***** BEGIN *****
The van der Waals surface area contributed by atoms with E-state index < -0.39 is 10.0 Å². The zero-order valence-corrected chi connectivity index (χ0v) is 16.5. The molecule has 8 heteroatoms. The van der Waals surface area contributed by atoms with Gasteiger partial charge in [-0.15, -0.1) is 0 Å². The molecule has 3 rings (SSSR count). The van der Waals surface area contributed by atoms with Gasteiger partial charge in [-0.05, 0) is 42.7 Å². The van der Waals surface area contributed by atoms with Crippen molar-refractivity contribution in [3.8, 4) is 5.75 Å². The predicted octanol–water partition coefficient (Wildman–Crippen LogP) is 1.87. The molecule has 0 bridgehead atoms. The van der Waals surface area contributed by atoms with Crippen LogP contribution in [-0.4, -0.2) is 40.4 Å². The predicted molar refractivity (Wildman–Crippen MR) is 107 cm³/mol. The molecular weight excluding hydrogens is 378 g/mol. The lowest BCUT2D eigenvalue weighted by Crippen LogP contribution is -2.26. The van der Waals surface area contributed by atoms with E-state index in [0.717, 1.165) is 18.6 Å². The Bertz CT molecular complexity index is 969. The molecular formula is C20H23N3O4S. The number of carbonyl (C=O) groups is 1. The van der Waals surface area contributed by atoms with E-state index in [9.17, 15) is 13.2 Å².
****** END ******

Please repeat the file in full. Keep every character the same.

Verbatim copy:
The van der Waals surface area contributed by atoms with E-state index < -0.39 is 10.0 Å². The zero-order valence-corrected chi connectivity index (χ0v) is 16.5. The molecule has 8 heteroatoms. The van der Waals surface area contributed by atoms with Gasteiger partial charge in [-0.15, -0.1) is 0 Å². The molecule has 3 rings (SSSR count). The van der Waals surface area contributed by atoms with Gasteiger partial charge in [-0.05, 0) is 42.7 Å². The van der Waals surface area contributed by atoms with Crippen molar-refractivity contribution in [3.8, 4) is 5.75 Å². The predicted octanol–water partition coefficient (Wildman–Crippen LogP) is 1.87. The molecule has 0 bridgehead atoms. The van der Waals surface area contributed by atoms with Crippen LogP contribution in [-0.4, -0.2) is 40.4 Å². The predicted molar refractivity (Wildman–Crippen MR) is 107 cm³/mol. The molecular weight excluding hydrogens is 378 g/mol. The lowest BCUT2D eigenvalue weighted by Crippen LogP contribution is -2.26. The van der Waals surface area contributed by atoms with E-state index in [0.717, 1.165) is 18.6 Å². The Bertz CT molecular complexity index is 969. The molecular formula is C20H23N3O4S. The number of carbonyl (C=O) groups is 1. The van der Waals surface area contributed by atoms with E-state index in [9.17, 15) is 13.2 Å².